How Are the 2020 CMA Awards Keeping Attendees Safe During the COVID-19 Pandemic?
The 2020 CMA Awards will, as is customary, air live from Nashville on Wednesday night (Nov. 11), with many of fans' favorite stars performing and vying for awards throughout the night. The Country Music Association has dozens of artists scheduled to take the stage and be at the event in person, as they are year after year — but behind the scenes and at the event, things will look much different than they usually do.
The CMA has instituted a number of changes to its annual awards show in 2020, to keep attendees (artists, their guests and staff) safe during the novel coronavirus pandemic. Fans usually fill up Bridgestone Arena for Country Music's Biggest Night, too, but not this year. Heck, the show isn't even happening at that Nashville venue!
How are the 2020 CMA Awards happening in person during a pandemic, when mask-wearing and social distancing are the name of the game? Are red carpet arrivals happening like always? What the heck will this whole thing look like on TV? Keep reading for some more details:
So the 2020 CMA Awards Are Happening Live and in Person, Like Always?
Yes ... sort of. Artists and their guests will assemble on Wednesday night, as they usually would for a CMA Awards ceremony, but fans aren't invited this year. Back in September, when nominees for this year's event were announced, the Country Music Association shared in a letter to its members that fan tickets would not be sold in 2020.
"We understand this news is disappointing," CMA CEO Sarah Trahern wrote, "but know the adjustment is necessary in order to provide the safest possible environment for all involved."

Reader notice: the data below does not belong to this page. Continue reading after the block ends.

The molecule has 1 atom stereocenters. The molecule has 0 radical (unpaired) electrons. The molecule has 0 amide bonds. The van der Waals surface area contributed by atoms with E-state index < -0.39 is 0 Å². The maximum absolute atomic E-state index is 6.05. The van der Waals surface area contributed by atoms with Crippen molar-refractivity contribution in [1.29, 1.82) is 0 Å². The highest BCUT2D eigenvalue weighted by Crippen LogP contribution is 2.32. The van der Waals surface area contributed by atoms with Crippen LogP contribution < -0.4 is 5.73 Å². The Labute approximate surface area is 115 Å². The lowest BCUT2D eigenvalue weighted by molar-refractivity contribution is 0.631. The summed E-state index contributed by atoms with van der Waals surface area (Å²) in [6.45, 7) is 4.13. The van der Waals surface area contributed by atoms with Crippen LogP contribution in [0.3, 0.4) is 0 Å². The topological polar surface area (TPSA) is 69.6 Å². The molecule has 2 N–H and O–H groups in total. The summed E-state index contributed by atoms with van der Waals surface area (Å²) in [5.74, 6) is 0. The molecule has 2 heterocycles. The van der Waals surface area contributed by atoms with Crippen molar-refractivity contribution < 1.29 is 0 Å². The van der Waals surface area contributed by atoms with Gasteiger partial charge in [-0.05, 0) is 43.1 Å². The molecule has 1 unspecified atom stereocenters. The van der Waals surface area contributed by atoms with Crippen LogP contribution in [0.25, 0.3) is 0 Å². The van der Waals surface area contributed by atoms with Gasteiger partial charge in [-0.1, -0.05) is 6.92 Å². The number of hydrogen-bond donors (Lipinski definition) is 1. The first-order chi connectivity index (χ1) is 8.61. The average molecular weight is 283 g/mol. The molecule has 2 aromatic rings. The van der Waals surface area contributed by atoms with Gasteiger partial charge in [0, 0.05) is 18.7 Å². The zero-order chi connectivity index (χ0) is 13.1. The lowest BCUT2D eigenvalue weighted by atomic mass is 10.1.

All winner announcements will take place live, as will about 60 percent of the night's 20 performances, longtime CMA Awards producer Robert Deaton tells the Tennessean. (He did not specify which performances will not be live.)
Doesn't That Mean Bridgestone Arena Is Going to Be Pretty Empty?
No, because the 2020 CMA Awards aren't happening at Bridgestone Arena. This year, the show has been moved across the street, to the smaller Music City Center.
“It's not going to be the huge spectacle of the CMA Awards at Bridgestone,” Deaton tells the Tennessean of the change. “But we could make something that's unique and heartfelt, and that means something to the artist and the fans.”
But There's Still Going to Be a Red Carpet, Right?
Unfortunately, no — gathering artists, their handlers, media members and all of the other people who make a red carpet run in such a busy, small space would be unwise during this pandemic. We may still see some photos from when artists and their guests arrive to the event, like we did before the 2020 ACM Awards in September, but don't expect the traditional glitzy welcome.
How Will They Keep the Audience Socially Distanced?
The 2020 CMA Awards will use banquet-style seating, per the Tennessean. According to the newspaper, tables on the floor of the awards show area will be spaced eight feet apart, with only one artist and their guest occupying each table.
It'll be a new look for modern-era CMA Awards shows, but not a first in the show's history: At the first-ever CMA Awards, in 1967 — dubbed a "Banquet and Show" — artists and industry members sat at tables inside Nashville's Municipal Auditorium.
What About During Performances and Acceptance Speeches?